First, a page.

We hopped back in the car, made a quick stop so Ollie could pay his respects to the Marine veterans at the Iwo Jima memorial (my personal favorite), and then took Route 66 west to Shenandoah, where the real adventures were about to begin.

We've been here three days and aside from some less than enjoyable campsite neighbors, Shenandoah has been a revelation. On the trip in along Skyline Drive, Alyssa spotted three black bears grazing by the side of the road - one even crossed right in front of us! But we arrived at the park later than expected, and had to pick a campsite earlier in the park than we thought, and both immediately realized that our next stop would not be a practical one. After we set up camp in the pouring rain and cooked lamb tips and corn on the cob as Mother Nature tried her best to dampen our spirits (admittedly with some success), we rolled out our sleeping bags and let the rain provide us our lullaby.

The next day we tried our cell phones at camp with zero success. We planned out our day's hike over breakfast, and given Alyssa's allergies, agreed that a short hike would be best. Of course, this would only happen after the morning's Ranger seminar: Birds of Prey. Alyssa has seen a picture of a Ranger with an owl and was determined to see one in our visit. The program did not disappoint, as we were able to see both a tiny Screech Owl (no relation to Dustin Diamond) as well as a beautiful Barred Owl with enormous dark brown eyes. We left the program with Alyssa thoroughly satisfied, packed our lunch and hit the trail.

As we hiked down the "Story of the Forest" trail, Alyssa perked up and agreed to go a bit further to Dark Hollow Falls. Deer were abundant and not too shy, so we got to enjoy their company, along with the several hikers on the trail. We managed to get a call out to my friend Mark, who was expecting us Thursday (sorry again Mark), then returned to camp for a far more pleasant dinner experience, followed by joining another Ranger session in Big Meadows, which is no misnomer. We got to wander in the twilight as deer surrounded us, either oblivious to or quite tolerant of our presence in their grazing grounds. It was wonderful, and as the sun went down and the stars came out, we were truly alone with Nature.

This morning's itinerary would entail a hike down Rose River Falls, followed by lunch and then a Blackberry Wine tasting, all before dinner at the Big Meadows Lodge and a Ranger-led bonfire. But our day would nearly be complete by 10am. As we drove to the Rose River Loop trailhead, we sighted another roadside black bear. I snapped a couple photos, then hopped back in the car to get us to our starting point. The Rose River loop begins with a wide, graveled fire road, and about a half mile in, there was a sign for the "Cave Cemetery" on our right, though I suggested we take a look, Alyssa declined and then immediately grabbed my hand saying "I'm not kidding, there is a bear right behind us". And sure enough, not ten feet behind us, on the fire road's edge, a sizable black bear stared at us with some curiosity - me facing him, Alyssa with her back towards him. This was not my first bear encounter, so I remained calm and tried to assure Alyssa we were fine. As the bear's curiosity waned, he wandered off into the forest, still along the road's edge, but thankfully not in the direction we were headed. (Rest assured Ed & Joanne, Alyssa was always safe!!)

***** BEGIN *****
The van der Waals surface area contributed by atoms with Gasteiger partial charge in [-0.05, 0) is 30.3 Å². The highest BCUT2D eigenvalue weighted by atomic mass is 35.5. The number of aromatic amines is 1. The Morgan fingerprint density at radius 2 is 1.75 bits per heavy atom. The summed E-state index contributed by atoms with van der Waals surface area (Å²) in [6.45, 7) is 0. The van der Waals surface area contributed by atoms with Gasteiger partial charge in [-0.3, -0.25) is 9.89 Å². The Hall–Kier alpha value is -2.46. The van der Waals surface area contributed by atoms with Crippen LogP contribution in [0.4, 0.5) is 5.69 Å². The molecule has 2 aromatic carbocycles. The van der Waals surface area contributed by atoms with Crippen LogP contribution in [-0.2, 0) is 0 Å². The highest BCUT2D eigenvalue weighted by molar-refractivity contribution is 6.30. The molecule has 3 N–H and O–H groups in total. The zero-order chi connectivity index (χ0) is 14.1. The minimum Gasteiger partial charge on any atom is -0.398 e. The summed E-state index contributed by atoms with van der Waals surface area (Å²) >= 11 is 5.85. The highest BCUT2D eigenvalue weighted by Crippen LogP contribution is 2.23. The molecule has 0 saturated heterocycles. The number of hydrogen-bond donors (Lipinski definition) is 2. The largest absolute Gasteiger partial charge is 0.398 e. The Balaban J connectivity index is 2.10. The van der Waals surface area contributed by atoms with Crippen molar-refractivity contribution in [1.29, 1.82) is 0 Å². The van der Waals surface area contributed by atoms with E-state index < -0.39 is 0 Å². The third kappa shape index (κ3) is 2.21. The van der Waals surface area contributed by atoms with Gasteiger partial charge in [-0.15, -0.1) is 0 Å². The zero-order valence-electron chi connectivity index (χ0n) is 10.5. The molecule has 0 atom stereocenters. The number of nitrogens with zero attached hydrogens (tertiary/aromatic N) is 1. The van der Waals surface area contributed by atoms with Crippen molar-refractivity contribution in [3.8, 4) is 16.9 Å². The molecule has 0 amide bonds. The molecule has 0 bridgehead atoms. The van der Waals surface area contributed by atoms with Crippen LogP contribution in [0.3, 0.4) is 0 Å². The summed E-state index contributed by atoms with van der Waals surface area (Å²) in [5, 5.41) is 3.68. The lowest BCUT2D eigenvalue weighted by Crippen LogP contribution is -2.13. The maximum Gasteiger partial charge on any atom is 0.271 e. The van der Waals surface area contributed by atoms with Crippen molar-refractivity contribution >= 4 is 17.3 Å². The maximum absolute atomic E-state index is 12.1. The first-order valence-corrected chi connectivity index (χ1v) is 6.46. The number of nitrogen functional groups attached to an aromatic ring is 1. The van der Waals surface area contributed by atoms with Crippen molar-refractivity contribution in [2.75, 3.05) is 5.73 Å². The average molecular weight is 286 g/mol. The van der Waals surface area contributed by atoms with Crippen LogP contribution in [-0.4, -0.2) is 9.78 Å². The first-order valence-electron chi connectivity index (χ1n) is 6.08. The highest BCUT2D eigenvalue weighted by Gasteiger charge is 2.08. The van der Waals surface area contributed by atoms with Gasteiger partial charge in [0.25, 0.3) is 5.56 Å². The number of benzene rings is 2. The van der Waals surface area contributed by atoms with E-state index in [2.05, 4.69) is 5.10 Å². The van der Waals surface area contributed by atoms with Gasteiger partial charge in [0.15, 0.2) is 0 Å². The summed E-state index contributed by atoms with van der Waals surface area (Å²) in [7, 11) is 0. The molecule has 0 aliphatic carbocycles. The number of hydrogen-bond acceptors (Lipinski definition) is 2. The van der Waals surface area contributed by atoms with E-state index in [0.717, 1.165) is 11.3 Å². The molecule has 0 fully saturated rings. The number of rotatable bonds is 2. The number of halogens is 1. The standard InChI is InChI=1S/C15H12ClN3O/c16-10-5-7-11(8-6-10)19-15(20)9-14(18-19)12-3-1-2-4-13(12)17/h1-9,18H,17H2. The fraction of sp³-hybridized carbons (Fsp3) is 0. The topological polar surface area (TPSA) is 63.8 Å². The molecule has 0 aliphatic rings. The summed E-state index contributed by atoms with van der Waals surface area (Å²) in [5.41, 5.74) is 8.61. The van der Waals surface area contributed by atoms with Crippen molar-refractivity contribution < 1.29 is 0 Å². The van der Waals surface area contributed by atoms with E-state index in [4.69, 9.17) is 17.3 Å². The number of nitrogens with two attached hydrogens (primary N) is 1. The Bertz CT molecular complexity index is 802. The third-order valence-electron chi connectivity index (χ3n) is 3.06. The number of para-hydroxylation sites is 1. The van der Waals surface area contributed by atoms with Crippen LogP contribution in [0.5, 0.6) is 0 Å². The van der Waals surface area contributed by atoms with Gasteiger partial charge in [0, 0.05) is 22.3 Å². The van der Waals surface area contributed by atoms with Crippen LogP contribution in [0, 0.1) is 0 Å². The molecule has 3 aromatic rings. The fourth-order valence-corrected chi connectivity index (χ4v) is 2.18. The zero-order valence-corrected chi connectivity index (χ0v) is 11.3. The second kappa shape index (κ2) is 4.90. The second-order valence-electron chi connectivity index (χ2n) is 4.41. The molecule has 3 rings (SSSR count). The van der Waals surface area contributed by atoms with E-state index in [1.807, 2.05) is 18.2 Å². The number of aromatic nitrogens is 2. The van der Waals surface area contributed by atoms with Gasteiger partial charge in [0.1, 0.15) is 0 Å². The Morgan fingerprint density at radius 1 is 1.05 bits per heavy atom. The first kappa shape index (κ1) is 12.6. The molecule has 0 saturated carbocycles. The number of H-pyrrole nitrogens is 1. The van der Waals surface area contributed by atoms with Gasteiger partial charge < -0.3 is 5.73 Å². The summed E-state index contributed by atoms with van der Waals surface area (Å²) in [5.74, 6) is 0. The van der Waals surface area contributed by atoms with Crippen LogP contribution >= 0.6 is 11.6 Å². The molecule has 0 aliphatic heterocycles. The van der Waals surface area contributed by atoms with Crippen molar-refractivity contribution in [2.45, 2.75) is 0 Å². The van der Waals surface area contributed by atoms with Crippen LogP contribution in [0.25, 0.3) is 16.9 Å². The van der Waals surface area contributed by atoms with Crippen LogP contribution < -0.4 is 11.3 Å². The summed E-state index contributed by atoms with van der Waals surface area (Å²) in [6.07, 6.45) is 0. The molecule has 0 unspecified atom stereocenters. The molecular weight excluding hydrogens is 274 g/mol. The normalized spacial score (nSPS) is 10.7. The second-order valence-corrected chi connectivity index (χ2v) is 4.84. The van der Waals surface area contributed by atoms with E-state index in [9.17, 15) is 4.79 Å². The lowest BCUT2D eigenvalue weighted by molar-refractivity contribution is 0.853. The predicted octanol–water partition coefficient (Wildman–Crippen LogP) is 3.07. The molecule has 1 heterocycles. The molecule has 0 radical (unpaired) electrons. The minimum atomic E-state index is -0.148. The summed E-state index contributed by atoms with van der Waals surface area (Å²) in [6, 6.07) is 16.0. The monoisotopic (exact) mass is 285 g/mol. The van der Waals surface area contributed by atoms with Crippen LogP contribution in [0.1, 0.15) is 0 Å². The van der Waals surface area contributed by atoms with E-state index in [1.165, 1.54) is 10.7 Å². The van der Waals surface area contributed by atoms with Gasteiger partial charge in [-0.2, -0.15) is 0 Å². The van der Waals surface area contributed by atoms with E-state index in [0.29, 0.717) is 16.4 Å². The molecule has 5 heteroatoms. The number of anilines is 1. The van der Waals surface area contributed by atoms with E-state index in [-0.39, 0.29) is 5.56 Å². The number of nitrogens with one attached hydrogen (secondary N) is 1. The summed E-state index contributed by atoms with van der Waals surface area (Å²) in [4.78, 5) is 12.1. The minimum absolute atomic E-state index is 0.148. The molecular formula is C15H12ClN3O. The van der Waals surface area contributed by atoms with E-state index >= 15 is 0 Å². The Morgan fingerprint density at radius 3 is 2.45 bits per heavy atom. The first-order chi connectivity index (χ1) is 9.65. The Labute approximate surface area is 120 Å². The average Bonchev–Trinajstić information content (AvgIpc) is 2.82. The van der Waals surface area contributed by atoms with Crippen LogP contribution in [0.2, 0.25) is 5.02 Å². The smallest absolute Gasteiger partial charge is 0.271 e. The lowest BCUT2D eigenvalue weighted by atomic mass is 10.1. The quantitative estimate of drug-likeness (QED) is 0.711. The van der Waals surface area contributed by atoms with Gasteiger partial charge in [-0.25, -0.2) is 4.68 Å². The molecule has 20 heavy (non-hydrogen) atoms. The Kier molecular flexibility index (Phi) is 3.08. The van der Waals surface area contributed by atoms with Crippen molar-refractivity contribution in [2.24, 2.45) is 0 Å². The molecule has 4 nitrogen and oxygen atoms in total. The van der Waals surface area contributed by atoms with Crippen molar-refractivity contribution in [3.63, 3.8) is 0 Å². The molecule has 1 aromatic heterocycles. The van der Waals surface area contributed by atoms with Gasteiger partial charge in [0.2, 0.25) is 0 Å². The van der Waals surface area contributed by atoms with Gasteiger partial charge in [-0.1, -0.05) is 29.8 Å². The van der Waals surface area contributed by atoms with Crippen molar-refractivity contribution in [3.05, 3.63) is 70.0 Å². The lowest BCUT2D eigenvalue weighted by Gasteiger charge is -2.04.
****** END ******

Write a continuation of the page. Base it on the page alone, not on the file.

Our journey would not get any less exciting. A few fellow hikers alerted us to a sunbathing copperhead near a bridge, and we passed two more black bears in the woods as we did the Rose River Loop. Alyssa's reaction was much less panicked in our latter two meetings, and the rest of the hike was without incident. Though I must admit, I've never seen Alyssa hike quite so fast...

We missed the wine tasting, but relaxed to read at our campsite before dinner. And now as we watch the sunset from Big Meadows Lodge, we can only wonder what other adventures are ahead.


  1. This is AMAZING! I'm so happy that you are getting to experience all of this. It's clear that your planning was intense and I'm glad you are documenting it all! Stay safe and continue to have fun on your path westward...


  2. WOW...That's Great Guys!!...Keep the post coming as I am living vicariously at the moment through your adventures!!